5 Reasons to Learn the Language of Your Industry or Market


IMG_1263In any industry, there is a language. Have you taken the time to learn it?

As business leaders or professionals, we are likely to change industries or markets a few times. Don’t get lulled into thinking that all you need to know is marketing and the company technical experts will handle all the language. If you don’t learn the language and lingo of the new industry, you’ll end up making some major errors in the marketing collateral you create.

1. Avoid embarrassing language errors

You may have heard the story of the NOVA car where the meaning of a word wasn’t fully vetted for the local language. The NOVA car in Spanish-speaking countries was laughed at as the phrase effectively translates as the ‘no go’ car. The same error can be made between industries. In the chemical industry, ACS refers to the American Chemical Society, and whereas in the oncology it is the American Cancer Society. Language errors make you look unprepared.

2. Don’t insult your customers

In the electrology industry, most practitioners are women so the default pronoun is ‘she’ and ‘her’ when referring to customers in marketing materials. Someone who defaults to the male pronoun may be considered woefully out of touch. Colloquialisms used in common language may not be seen as complementary to those in the industry.

3. Avoid saying something illegal

Certain industries, such as the pharmaceutical industry, have complex regulation on what can be said about a product. If you aren’t familiar enough with the industry you may either say something that is not legally allowed to be said or say something that could be misconstrued. Either can have potential serious legal consequences for your company.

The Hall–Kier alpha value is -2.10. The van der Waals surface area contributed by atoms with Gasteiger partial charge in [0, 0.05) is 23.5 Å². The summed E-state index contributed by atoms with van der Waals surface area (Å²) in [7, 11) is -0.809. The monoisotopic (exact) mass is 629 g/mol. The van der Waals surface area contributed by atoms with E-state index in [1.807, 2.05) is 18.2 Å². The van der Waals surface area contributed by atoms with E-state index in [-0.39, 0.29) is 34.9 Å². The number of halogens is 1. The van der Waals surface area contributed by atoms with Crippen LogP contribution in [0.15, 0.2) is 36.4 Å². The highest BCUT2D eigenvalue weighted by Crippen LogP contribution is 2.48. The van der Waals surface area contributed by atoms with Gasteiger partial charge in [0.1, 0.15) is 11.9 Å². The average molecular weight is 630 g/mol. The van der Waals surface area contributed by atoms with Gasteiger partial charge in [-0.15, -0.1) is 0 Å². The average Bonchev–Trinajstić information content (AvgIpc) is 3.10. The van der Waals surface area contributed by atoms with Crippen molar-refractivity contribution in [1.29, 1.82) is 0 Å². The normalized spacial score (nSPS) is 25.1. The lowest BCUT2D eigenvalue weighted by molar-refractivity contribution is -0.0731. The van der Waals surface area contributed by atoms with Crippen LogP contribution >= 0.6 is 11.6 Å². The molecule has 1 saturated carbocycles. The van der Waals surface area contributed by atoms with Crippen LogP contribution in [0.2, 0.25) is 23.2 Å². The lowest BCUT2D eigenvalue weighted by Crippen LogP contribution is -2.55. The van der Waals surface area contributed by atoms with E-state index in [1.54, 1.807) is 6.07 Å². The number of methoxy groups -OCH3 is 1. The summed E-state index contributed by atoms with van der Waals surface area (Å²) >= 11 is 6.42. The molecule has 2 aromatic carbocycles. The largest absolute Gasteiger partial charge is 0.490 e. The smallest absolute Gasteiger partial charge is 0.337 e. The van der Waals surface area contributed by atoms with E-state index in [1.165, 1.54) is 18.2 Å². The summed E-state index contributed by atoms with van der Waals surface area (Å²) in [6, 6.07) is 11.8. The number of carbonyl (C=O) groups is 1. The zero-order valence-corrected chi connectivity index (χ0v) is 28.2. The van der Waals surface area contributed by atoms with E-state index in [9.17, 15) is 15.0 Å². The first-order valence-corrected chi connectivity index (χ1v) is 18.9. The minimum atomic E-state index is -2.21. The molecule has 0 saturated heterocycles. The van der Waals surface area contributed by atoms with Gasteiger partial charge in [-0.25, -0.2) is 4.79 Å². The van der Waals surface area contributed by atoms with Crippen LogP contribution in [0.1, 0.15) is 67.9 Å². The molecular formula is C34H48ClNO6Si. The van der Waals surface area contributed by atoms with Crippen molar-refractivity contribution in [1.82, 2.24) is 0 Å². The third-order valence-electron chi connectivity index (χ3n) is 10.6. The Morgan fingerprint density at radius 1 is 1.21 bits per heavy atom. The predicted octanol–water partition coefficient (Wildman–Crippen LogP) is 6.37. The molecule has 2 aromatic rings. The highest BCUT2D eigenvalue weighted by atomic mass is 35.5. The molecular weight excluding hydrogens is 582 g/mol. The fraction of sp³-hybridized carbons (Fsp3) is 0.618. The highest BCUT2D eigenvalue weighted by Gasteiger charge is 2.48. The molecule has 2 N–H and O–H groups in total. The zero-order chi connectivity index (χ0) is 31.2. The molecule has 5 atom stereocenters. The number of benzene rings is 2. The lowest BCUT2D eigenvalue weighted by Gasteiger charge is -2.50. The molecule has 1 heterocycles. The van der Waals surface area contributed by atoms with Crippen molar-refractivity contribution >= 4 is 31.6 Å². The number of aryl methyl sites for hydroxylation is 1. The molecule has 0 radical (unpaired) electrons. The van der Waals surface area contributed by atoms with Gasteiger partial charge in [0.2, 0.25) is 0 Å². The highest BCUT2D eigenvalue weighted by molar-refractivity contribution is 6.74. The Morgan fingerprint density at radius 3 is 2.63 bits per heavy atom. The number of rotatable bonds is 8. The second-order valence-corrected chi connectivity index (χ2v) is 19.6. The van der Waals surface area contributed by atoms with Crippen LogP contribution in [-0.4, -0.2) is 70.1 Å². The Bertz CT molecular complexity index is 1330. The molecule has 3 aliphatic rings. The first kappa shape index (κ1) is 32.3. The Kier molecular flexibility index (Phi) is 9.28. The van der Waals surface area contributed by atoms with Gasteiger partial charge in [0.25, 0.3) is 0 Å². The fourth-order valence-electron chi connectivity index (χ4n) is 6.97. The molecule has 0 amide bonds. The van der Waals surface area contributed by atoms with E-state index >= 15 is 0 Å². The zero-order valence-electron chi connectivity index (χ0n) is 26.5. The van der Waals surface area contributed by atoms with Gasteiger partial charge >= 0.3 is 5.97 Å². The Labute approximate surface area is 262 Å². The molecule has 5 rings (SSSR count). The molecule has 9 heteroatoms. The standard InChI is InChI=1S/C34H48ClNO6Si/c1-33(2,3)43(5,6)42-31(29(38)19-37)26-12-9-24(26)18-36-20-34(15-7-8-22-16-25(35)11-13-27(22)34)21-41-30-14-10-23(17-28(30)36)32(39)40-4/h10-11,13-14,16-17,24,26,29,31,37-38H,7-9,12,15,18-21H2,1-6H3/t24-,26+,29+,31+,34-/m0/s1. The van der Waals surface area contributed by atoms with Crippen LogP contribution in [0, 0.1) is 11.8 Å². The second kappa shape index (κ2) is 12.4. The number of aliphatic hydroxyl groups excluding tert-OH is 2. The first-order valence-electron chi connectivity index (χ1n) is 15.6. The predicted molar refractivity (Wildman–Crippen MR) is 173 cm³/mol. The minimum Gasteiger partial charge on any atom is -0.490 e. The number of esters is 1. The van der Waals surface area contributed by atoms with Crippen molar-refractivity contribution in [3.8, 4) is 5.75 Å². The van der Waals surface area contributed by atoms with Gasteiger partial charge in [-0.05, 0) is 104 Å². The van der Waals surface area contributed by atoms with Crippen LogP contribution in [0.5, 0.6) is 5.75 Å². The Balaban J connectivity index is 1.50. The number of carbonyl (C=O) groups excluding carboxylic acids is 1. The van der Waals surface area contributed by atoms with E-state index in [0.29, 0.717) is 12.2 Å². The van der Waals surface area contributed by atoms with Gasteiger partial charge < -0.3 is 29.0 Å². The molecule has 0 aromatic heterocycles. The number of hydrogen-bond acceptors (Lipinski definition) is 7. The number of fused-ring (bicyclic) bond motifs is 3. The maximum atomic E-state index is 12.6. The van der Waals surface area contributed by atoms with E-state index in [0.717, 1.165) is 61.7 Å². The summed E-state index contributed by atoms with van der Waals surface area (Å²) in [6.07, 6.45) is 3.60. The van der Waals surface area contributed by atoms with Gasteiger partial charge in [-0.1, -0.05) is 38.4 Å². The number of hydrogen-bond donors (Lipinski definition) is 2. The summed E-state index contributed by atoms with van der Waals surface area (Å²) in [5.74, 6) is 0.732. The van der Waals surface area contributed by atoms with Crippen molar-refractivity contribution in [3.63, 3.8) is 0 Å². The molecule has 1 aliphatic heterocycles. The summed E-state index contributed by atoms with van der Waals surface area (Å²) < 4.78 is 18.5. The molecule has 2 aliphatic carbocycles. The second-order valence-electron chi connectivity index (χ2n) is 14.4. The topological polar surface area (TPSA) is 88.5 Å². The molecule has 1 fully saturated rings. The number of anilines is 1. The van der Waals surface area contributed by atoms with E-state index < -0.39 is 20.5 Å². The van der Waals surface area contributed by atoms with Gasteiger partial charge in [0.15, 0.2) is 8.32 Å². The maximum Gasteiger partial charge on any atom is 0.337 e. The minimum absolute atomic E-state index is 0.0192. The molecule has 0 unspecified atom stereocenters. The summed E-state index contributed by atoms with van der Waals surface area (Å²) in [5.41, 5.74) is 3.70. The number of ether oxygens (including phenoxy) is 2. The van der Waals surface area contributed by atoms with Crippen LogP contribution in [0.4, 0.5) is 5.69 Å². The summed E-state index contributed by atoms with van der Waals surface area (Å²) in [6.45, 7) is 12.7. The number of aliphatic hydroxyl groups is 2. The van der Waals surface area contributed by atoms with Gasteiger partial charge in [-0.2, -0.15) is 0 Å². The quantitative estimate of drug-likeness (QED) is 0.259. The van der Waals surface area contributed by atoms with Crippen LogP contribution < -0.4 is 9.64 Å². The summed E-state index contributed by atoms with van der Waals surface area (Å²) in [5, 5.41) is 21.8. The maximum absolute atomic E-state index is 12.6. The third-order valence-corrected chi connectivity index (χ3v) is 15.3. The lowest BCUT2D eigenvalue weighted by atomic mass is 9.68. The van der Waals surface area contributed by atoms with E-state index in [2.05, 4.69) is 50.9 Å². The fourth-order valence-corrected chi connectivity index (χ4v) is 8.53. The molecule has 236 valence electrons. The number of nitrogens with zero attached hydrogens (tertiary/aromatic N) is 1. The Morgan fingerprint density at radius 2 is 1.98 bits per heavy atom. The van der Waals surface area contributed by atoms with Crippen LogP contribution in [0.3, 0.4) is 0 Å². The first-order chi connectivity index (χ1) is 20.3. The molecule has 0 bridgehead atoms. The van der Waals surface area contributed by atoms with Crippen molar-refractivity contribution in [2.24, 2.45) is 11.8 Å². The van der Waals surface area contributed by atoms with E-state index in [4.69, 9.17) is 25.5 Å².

4. Be considered unreliable, unprepared, and/or unprofessional

In order for your colleagues to listen to your advice on projects or to lead a company, you need your team to have respect for you. We want our teams to actually listen when we need to give feedback or suggest ideas. One way to lose that respect is to show that you haven’t taken the time to learn about the industry. Dilbert’s boss is the classic example of what can happen when a leader doesn’t take the time to learn about an industry.

5. Not actually have a sense of the industry

Learning the language of an industry usually comes while actually learning the industry. By showing your interest and commitment to become knowledgeable about that industry or market, you are showing respect for your colleagues and for the practitioners.

Keep learning about new industries as you shift roles to remain relevant. Become friends with subject matter experts (SMEs) so that you can increase your understanding of a technology or market, or attend conferences to learn what’s new in an industry. Read trade journals. No matter what you do, keep learning, it will make a world of difference in your career.

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[previous published on LinkedIn

If you’d like to learn other ways to learn about an industry or market get in touch or follow me on twitter @SaraPaisner.